Tuesday, August 26, 2014

Learning about what observed variables you need for selection on observed variables to be a reasonable assumption

I like this paper a lot, both in the narrow sense that it presents interesting and useful results that I have already been citing, but also more generally because it follows the path that I think the literature should follow but rarely does. That path takes claims about the important of selection on unobserved variables in particular contexts and puts them to an empirical test.

Marco Caliendo, Robert Mahlstedt, Oscar A. Mitnik:

Unobservable, but Unimportant? The Influence of Personality Traits (and Other Usually Unobserved Variables) for the Evaluation of Labor Market Policies

Many commonly used treatment effects estimators rely on the unconfoundedness assumption ("selection on observables") which is fundamentally non-testable. When evaluating the effects of labor market policies, researchers need to observe variables that affect both treatment participation and labor market outcomes. Even though in many countries it is possible to access (very) informative administrative data, concerns about the validity of the unconfoundedness assumption remain. The main concern is that the observed characteristics of the individuals may not be enough to properly address potential selection bias. This is especially relevant in light of the research on the influence of personality traits and attitudes on economic outcomes. We exploit a unique dataset that contains a rich set of administrative information on individuals entering unemployment in Germany, as well as several usually unobserved characteristics like personality traits, attitudes, expectations, and job search behavior. This allows us to empirically assess how estimators based on the unconfoundedness assumption perform when alternatively including or not these usually unobserved variables. Our findings indicate that these variables play a significant role for selection into treatment and labor market outcomes, but do not make for the most part a significant difference in the estimation of treatment effects, compared to specifications that include detailed labor market histories. This suggests that rich administrative data may be good enough to draw policy conclusions on the effectiveness of active labor market policies.


Monday, August 25, 2014

The neighborhood lawsuit

The lawsuit described in this astounding Ann Arbor Observer article took place over access to a path in my neighborhood.

Wow. All those lawyer fees could have made for some block party. Or maybe some big notation to a more deserving group?

Full disclosure: we don't know any of the parties to the suit very well, but know the folks who shut down the trail better.

Friday, August 22, 2014

Michigan to play Washington in college football

This will be fun! Stories from a Michigan blog and from the Seattle Times.

The Michigan blogger neglects to note that Washington would have won the last match in the big house had Slick Rick not blown the clock management.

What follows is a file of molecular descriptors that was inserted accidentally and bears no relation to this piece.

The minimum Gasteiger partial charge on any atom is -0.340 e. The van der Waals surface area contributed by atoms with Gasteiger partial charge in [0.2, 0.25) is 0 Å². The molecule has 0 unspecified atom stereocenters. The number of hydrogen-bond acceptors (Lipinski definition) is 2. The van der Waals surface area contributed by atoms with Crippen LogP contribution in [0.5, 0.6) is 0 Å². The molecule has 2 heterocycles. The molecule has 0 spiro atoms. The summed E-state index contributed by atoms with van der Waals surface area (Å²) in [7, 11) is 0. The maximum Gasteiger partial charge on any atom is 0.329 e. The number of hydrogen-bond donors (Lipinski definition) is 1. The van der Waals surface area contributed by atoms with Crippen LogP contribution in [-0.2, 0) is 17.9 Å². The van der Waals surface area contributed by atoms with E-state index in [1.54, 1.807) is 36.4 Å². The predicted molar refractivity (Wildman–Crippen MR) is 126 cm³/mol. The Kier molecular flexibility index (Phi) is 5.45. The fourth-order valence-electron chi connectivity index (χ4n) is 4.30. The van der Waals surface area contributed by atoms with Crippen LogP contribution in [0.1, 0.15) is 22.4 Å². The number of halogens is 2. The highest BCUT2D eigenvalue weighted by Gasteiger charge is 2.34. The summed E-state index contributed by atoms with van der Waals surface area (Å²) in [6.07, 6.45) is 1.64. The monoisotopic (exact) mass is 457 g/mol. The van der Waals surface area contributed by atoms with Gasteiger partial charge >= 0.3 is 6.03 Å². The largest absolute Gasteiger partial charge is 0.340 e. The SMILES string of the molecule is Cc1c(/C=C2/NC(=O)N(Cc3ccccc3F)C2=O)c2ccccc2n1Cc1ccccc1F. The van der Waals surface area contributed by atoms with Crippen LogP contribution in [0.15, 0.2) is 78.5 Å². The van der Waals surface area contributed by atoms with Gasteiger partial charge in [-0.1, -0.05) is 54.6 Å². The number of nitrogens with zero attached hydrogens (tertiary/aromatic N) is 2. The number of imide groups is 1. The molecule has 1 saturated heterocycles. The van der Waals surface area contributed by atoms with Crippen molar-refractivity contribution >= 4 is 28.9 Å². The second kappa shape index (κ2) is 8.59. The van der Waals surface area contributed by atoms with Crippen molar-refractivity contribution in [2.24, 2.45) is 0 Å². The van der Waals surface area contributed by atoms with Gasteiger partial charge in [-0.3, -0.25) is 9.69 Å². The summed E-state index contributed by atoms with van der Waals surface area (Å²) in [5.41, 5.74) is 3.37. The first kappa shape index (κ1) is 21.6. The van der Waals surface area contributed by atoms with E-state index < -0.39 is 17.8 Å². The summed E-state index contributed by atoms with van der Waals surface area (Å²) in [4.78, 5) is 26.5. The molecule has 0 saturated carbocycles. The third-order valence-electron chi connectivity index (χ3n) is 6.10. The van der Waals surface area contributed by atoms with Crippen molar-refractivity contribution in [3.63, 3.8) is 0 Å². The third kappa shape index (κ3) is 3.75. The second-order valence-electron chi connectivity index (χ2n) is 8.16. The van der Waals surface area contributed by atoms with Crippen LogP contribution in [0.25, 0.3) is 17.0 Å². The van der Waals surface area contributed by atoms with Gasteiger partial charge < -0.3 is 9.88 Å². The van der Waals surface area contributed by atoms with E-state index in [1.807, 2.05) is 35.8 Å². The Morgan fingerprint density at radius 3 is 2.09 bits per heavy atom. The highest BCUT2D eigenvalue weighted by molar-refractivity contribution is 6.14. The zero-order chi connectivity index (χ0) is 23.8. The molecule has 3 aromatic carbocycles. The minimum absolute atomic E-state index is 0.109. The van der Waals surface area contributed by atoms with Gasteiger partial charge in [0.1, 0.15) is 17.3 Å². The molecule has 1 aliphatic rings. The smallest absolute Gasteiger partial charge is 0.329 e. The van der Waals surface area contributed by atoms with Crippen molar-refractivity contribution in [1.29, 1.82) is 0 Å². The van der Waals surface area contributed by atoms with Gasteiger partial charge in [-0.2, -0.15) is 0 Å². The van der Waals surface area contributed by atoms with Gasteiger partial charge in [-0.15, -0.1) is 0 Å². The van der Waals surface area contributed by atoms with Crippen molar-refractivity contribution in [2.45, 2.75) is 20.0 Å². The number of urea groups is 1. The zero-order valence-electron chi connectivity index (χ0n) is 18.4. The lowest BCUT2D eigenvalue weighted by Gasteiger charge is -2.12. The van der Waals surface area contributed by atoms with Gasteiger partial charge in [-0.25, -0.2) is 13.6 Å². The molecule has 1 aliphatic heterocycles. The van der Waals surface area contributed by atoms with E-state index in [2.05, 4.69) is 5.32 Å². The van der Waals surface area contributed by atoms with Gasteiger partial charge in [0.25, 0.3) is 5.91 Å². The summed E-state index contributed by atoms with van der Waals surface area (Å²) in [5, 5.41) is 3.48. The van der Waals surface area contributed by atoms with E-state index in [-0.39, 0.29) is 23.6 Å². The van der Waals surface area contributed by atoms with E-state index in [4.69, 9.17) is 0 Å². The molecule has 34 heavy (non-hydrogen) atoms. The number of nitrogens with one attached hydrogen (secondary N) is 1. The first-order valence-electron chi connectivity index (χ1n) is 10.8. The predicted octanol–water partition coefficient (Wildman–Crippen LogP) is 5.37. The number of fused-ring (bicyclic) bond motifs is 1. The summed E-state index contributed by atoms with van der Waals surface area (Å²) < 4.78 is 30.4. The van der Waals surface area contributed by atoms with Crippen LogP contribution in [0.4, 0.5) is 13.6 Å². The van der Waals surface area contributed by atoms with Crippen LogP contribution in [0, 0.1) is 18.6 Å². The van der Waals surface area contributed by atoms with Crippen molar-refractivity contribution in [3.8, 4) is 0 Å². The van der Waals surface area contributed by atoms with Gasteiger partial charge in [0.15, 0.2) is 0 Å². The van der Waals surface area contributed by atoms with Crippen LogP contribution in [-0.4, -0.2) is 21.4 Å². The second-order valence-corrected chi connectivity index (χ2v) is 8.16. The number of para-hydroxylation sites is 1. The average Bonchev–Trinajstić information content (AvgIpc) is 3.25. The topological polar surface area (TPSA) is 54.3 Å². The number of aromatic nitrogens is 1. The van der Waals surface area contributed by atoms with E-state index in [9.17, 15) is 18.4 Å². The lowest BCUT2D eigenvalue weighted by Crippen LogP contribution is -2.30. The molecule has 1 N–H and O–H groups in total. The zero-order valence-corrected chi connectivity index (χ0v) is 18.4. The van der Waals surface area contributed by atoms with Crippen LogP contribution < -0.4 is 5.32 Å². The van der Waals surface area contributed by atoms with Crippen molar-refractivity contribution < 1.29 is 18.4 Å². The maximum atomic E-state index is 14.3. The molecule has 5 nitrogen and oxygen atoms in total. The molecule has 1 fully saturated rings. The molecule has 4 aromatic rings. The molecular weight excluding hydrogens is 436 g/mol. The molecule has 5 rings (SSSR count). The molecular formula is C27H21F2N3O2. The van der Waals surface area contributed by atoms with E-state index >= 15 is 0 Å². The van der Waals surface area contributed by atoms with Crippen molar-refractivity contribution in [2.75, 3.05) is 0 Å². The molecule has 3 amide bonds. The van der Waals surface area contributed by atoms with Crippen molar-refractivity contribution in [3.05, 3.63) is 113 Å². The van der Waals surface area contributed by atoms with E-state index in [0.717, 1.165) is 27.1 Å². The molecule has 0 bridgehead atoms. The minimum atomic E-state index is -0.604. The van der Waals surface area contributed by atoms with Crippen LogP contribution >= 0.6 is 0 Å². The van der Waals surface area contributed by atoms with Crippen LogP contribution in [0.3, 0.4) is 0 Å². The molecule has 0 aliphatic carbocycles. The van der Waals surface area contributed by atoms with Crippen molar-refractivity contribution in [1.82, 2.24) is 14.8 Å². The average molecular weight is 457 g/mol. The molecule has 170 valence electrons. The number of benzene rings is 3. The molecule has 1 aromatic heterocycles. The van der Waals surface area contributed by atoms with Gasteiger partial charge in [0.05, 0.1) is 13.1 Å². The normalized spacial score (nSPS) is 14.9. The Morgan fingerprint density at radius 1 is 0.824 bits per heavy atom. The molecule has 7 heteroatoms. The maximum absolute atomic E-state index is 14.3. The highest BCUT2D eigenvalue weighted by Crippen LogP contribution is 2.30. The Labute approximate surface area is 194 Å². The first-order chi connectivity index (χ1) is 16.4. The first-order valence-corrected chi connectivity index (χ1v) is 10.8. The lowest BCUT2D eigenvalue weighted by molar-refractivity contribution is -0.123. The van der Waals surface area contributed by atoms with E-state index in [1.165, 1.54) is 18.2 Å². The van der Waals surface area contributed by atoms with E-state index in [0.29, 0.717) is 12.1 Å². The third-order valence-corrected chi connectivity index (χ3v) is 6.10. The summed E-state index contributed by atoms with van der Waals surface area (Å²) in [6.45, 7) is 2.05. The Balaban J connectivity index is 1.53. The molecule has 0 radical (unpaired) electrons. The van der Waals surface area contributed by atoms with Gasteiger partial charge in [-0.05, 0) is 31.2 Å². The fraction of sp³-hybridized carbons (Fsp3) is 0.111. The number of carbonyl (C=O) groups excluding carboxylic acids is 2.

Hat tip: Jeremy Fox

Monday, August 18, 2014

Humans need not apply

An over-the-top but still interesting and entertaining video about capital-labor substitution.

The video does overstate the case: in recent decades the labor market managed to absorb all the folks who used to farm as well as large numbers of assembly-line workers, keypunch operators and the like. I think the takeaway is more about the value of general skills (e.g. how not to be a jerk, how to show up on time, how to manage) than about a future with no work.

Hat tip: Dan Black

Saturday, August 16, 2014

Killewald and Gough

Two sociology students from Michigan foolish and/or bold enough to have me on their committees (and now on to careers in academia) have won a best paper award of the American Sociological Association section on the family.


Friday, August 15, 2014

Ann Arbor history: streetcars

The Ann Arbor News on Ann Arbor's history of streetcars. I was surprised by the extensiveness of the streetcar network.

Thursday, August 14, 2014

An old mystery solved: My Sharona

I probably should have sorted this out a long time ago, but it turns out there actually is a person called Sharona behind the Knack hit song "My Sharona". Perhaps not overly surprisingly, she now sells real estate in Los Angeles. You can see the (SFW) single cover featuring Sharona here.

I saw the Knack in concert back when I was in high school. People thought (and wrote - I wish I still had the Seattle Times concert review) they were going to be the next Beatles. To encourage such thinking, they performed "Hard Days Night" as their encore. As it turned out, they fizzled after their second album.

Wednesday, August 13, 2014

In preparation for the upcoming academic year ...

... advice on how to look smart in meetings.

Some of these work in seminars too.

And, of course, as noted on instapundit, where I found the link, "to [actually] be smart, avoid meetings as much as possible. . . ."

Tuesday, August 12, 2014

Assorted links

1. Mocking the "50 Shades" movie trailer.

2. Sava's restaurant in Ann Arbor written up in the Toronto Star.

3. An update on Second Life.

4. The 400th anniversary of the logarithm.

5. Always wear your seat belt.

Hat tip on #2 to Christine Gribowski and on #5 to Charlie Brown.

Monday, August 11, 2014

NYT on treating addiction

I liked this NYT piece on alternatives to conventional abstinence-based programs for dealing with addition.

I've tried a few times to convince the students in my undergraduate program evaluation course that it would be interesting to read some papers from the related evaluation literature but they have not shown much interest.

My sense of the literature is that placebo effects and heterogeneous treatment effects both likely loom large in a way that makes forward progress on the scientific front difficult. It also seems to me that a treatment that requires you to, say, never have another drink has not really fully solved the problem.

Sunday, August 10, 2014

Another plagiarizing politician

Blue team candidate Frank Walsh drops out of the Montana senate race. The original NYT take-down is here.

Improving referee response times

What Policies Increase Prosocial Behavior? An Experiment with Referees at the Journal of Public Economics
Raj Chetty, Emmanuel Saez, László Sándor
NBER Working Paper No. 20290
Issued in July 2014